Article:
Regarding follow-up time, the postoperative mean Hb concentration was similar between the CS and the control group for day 0 (CS group: 9.6 ± 1.2 g dL-1 vs. control group: 9.6 ± 1.3 g dL-1; P = 0.62) and day 1 (CS group: 9.4 ± 1.1 g dL-1 vs. control group: 9.5 ± 1.3 g dL-1; P = 0.97) (Table 4). Comparison of allogeneic red blood cell units between the cell salvage group and control group A regression analysis was performed to compare the need for RBC transfusion between patients in the CS group and the control group. Considering the range of minimal and maximum blood loss (400–6700 mL), CS was associated with a reduced use of allogeneic RBC transfusion by 5% (600 mL blood loss) to 55% (6700 mL blood loss). Overall, the allogeneic RBC transfusion rate was significantly associated with higher surgical blood loss in both groups (P < 0.001). However, comparing patients of both groups with similar blood loss, the use of allogeneic RBC units was higher in patients of the control group compared to the CS group (P < 0.001) (Figure 2). For further analysis, linear regression with matched data after propensity score matching was conducted. For intraoperative exemplary amounts of blood loss of 1000, 2000, and 3000 mL in regression analysis of adjusted data, analysis showed a significant association of (P < 0.001) higher mean use of allogeneic RBC units in the control group than in the CS group (1000 mL: 1.0 vs. 0.6 RBC units; 2000 mL: 2.2 vs. 1.1 RBC units; and 3000 mL: 3.4 vs. 1.6 RBC units). Thus, CS was significantly associated with a reduced number of allogeneic RBCs by 40% for 1000 mL, 49% for 2000 mL, and 52% for 3000 mL blood loss, compared to patients without CS. Overall, the analysis revealed that patients in the CS group required significantly fewer allogeneic RBC transfusions intraoperatively compared to the control patients (P < 0.001) (Figure 3).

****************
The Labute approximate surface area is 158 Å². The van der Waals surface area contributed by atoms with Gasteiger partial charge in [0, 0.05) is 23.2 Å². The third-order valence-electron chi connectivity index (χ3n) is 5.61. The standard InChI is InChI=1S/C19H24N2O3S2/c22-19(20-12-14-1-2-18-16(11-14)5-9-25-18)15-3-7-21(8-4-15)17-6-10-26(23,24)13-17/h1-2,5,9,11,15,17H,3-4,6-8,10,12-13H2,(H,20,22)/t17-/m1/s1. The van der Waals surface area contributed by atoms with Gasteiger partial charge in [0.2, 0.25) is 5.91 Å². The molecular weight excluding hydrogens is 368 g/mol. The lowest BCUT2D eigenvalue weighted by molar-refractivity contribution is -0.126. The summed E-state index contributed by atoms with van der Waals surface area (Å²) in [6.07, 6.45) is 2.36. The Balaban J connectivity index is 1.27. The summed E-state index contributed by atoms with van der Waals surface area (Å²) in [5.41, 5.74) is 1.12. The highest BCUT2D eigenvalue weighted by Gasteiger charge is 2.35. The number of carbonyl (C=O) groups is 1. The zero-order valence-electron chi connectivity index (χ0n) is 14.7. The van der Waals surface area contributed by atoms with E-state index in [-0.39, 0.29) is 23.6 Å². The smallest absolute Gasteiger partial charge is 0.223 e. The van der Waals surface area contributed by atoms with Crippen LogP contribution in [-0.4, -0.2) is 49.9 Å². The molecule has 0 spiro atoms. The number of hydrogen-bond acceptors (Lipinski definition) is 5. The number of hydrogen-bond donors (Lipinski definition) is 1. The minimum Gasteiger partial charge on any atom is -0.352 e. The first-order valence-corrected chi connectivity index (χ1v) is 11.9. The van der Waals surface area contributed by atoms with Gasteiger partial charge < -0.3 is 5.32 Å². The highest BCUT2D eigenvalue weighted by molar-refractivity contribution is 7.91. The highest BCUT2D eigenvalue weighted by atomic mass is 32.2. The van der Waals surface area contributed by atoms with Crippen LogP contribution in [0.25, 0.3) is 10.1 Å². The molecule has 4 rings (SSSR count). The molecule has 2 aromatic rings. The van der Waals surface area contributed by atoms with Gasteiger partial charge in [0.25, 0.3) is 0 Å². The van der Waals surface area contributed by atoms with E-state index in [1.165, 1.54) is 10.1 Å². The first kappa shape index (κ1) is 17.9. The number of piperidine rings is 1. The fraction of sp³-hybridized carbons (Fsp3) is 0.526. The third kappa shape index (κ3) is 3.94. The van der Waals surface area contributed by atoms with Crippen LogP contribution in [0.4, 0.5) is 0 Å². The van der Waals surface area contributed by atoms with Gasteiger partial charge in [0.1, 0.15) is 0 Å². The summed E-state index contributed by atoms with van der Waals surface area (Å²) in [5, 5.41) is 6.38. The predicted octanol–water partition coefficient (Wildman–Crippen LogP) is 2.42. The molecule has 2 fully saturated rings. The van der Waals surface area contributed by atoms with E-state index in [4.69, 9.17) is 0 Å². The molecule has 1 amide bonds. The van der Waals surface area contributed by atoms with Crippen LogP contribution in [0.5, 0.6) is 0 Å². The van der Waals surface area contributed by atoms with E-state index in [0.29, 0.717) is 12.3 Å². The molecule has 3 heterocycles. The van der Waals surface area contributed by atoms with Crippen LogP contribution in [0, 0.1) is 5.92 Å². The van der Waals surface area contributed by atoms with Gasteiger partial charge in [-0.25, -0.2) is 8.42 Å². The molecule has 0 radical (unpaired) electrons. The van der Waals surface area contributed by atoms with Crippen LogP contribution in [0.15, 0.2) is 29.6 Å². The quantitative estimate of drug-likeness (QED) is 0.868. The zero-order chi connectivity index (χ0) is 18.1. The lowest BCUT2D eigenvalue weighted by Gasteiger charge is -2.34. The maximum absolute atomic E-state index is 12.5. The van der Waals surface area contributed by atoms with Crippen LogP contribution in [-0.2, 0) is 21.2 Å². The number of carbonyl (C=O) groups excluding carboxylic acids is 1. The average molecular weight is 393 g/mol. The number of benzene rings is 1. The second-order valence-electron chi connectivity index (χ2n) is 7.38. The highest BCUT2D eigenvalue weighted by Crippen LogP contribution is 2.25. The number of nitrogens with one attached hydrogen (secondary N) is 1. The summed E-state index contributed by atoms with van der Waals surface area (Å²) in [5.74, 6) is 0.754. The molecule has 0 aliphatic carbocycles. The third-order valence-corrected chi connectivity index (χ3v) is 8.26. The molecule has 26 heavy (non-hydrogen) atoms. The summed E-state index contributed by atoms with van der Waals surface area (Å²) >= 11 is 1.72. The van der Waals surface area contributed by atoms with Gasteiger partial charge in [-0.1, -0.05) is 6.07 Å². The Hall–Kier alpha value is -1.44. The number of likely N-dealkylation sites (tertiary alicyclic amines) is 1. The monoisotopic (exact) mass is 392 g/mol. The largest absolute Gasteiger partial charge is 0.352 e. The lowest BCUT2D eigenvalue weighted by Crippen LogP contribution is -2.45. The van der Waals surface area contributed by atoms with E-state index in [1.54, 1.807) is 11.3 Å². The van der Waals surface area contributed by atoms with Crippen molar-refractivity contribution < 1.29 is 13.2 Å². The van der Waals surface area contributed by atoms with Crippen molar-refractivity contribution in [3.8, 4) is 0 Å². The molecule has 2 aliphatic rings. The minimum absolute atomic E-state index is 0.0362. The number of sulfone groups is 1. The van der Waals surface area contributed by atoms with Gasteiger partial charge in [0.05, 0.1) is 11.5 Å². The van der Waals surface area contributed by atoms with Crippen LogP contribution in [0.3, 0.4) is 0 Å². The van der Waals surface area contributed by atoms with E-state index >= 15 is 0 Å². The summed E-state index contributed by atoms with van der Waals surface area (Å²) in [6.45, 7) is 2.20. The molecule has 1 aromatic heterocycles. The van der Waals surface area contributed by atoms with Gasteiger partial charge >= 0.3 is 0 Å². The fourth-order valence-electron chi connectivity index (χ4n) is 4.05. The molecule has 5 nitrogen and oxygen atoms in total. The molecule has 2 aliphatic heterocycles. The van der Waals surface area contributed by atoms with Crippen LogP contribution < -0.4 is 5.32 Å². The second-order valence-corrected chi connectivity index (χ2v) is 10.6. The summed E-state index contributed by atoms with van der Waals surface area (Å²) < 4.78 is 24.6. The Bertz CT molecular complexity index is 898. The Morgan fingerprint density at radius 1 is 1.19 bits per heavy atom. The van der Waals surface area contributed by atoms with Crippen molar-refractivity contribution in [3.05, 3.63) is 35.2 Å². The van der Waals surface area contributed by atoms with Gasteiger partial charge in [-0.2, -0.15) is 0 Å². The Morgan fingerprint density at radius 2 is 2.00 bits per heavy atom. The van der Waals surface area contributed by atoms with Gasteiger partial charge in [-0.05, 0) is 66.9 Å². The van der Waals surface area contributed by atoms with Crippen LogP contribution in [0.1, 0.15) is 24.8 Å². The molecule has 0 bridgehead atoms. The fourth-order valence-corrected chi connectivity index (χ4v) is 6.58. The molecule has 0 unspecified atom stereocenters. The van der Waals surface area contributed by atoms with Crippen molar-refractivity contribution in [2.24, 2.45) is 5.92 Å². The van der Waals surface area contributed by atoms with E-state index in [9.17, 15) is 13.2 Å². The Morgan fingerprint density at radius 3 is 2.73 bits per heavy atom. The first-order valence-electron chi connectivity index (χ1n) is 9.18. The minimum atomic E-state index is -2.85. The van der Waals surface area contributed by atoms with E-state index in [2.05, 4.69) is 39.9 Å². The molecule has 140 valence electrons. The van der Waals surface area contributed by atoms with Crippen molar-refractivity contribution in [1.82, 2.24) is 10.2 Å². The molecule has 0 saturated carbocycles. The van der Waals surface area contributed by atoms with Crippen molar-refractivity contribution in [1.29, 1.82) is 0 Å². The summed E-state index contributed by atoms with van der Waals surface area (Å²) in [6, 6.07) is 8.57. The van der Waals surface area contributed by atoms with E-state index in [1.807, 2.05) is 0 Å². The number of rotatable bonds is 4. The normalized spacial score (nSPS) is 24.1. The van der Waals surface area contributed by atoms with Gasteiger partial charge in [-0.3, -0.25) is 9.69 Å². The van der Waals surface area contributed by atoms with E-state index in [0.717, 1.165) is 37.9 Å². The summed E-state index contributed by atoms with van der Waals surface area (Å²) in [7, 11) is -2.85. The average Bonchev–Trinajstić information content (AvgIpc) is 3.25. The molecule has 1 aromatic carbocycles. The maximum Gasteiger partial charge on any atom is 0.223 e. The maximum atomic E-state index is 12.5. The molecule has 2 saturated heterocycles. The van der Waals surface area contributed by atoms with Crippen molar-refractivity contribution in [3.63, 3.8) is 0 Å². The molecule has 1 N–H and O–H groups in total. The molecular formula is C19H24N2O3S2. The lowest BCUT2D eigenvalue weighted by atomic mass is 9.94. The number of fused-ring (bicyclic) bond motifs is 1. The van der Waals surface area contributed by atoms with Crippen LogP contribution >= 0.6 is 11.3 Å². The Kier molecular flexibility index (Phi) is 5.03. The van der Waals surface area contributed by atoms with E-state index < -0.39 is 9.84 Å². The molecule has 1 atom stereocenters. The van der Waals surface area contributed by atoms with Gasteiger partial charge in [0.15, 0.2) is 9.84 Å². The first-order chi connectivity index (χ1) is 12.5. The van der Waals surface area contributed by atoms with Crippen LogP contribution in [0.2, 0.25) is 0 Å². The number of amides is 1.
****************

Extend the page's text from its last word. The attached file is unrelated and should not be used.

The intraoperative use of CS in major surgery remains important [14] and is implemented in guidelines for peri-operative blood conservation [15]. This might be associated with the increasing number of implemented PBM programs. For example, Althoff et al. previously demonstrated that a multimodal PBM program addressing all 3 main pillars is effective in improving the clinical outcome in surgical patients. Analysis of 17 studies including > 235,000 patients revealed that PBM significantly reduced the RBC transfusion rate by 39% [16]. However, based on their study design, and because PBM is a bundle of care, the authors were not able to reveal which PBM measure was the most effective. Several PBM measures have been successfully implemented at the University Hospital Frankfurt [8, 10]. Although CS is a valuable technique to recover surgical blood loss, the cost effectiveness of CS and the reduction of adverse outcomes by reducing allogeneic RBC transfusion requirements is still under debate. Although the current evidence underlines the beneficial effects of CS [17–22], many national authorities may decline any approval of a prospective randomised comparison of groups with and without blood conservation strategies due to ethical issues. Here, we performed a sub-study of a multicentre observational epidemiological trial and evaluated the association between CS that was at the individual physician’s discretion and RBC transfusion rate in patients undergoing cardiac surgery at our PBM centre. A total of 856 patients underwent elective cardiac surgery. Blood loss was 3.2 times higher in the CS group compared to the control group and accounted for the increased intraoperative transfusion rate of allogeneic blood in the CS group (45%) compared to the control group (25%). Here, it should be noted that selection bias may occur because CS is especially used in patients with high intraoperative blood loss. Surprisingly, patients in the CS group received only 0.5 RBCs more (1.0 ± 1.5 units) compared to the control group (0.5 ± 1.0 units), although blood loss in the CS group was on average 1000 mL greater. Regression analysis was performed to evaluate the association between CS and RBC transfusion. Cell salvage was significantly associated with a reduced number of allogeneic RBCs by 52% for 3000 mL, 49% for 2000 mL, and 40% for 1000 mL blood loss. Xie et al. also found that CS was associated with a significant reduction of more than 3 RBC units in 150 patients undergoing cardiac surgery with a similar amount of intraoperative blood loss (CS group 2 ± 2.8 vs. control group 5.4 ± 3.3 RBC units; P < 0.0001) [23]. Wang et al. [24] conducted a meta-analysis including 31 trials, of which 19 displayed sample sizes below 50 undergoing cardiac surgery. Overall, CS was associated with a decreased rate of 0.4 RBC units per patient. Similarly, 321 patients undergoing off-pump CABG were analysed by Wang et al. [25] to evaluate the safety, efficacy, and cost-effectiveness of CS with different amounts of bleeding. Overall, the authors demonstrated that the efficacy of CS was dependent on the amount of surgical blood loss. In particular, when the amount of surgical blood loss was > 600 mL, CS significantly reduced the demand for allogeneic blood transfusions. Only a few studies have suggested that there are no beneficial effects from CS on the proportion of patients exposed to allogeneic blood transfusion or the number of transfused RBC units [26–29]. Lastly, there are also some risks that may be associated with CS, such as red cell injury leading to increased potassium, non-immune haemolysis, or air embolus [30].